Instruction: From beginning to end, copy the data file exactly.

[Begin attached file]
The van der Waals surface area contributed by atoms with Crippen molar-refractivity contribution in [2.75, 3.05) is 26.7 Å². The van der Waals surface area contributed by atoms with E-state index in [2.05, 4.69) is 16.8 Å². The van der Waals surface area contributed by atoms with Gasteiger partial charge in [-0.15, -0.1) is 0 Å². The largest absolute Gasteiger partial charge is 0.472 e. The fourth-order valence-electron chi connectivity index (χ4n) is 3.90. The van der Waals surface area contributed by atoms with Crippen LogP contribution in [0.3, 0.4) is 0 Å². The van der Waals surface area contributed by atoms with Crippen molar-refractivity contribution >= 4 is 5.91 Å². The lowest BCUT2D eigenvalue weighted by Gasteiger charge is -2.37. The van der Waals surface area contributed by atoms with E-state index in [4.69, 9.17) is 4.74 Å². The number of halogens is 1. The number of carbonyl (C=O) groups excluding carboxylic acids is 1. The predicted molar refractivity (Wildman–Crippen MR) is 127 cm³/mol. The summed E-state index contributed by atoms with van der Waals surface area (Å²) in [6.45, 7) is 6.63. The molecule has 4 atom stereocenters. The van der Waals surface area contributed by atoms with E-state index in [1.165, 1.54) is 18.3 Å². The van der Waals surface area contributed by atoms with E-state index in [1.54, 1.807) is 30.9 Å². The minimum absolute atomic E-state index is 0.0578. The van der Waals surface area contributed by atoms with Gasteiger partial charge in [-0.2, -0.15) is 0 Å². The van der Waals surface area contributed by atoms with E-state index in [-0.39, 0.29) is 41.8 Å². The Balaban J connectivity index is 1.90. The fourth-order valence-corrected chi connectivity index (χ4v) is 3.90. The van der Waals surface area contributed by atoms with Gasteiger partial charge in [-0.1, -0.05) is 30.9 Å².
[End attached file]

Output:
The van der Waals surface area contributed by atoms with Crippen molar-refractivity contribution in [2.75, 3.05) is 26.7 Å². The van der Waals surface area contributed by atoms with E-state index in [2.05, 4.69) is 16.8 Å². The van der Waals surface area contributed by atoms with Gasteiger partial charge in [-0.15, -0.1) is 0 Å². The largest absolute Gasteiger partial charge is 0.472 e. The fourth-order valence-electron chi connectivity index (χ4n) is 3.90. The van der Waals surface area contributed by atoms with Crippen LogP contribution in [0.3, 0.4) is 0 Å². The van der Waals surface area contributed by atoms with Crippen molar-refractivity contribution >= 4 is 5.91 Å². The lowest BCUT2D eigenvalue weighted by Gasteiger charge is -2.37. The van der Waals surface area contributed by atoms with E-state index in [4.69, 9.17) is 4.74 Å². The number of halogens is 1. The number of carbonyl (C=O) groups excluding carboxylic acids is 1. The predicted molar refractivity (Wildman–Crippen MR) is 127 cm³/mol. The summed E-state index contributed by atoms with van der Waals surface area (Å²) in [6.45, 7) is 6.63. The molecule has 4 atom stereocenters. The van der Waals surface area contributed by atoms with E-state index in [1.165, 1.54) is 18.3 Å². The van der Waals surface area contributed by atoms with E-state index in [1.54, 1.807) is 30.9 Å². The minimum absolute atomic E-state index is 0.0578. The van der Waals surface area contributed by atoms with Gasteiger partial charge in [-0.2, -0.15) is 0 Å². The van der Waals surface area contributed by atoms with E-state index in [-0.39, 0.29) is 41.8 Å². The Balaban J connectivity index is 1.90. The fourth-order valence-corrected chi connectivity index (χ4v) is 3.90. The van der Waals surface area contributed by atoms with Gasteiger partial charge in [-0.1, -0.05) is 30.9 Å².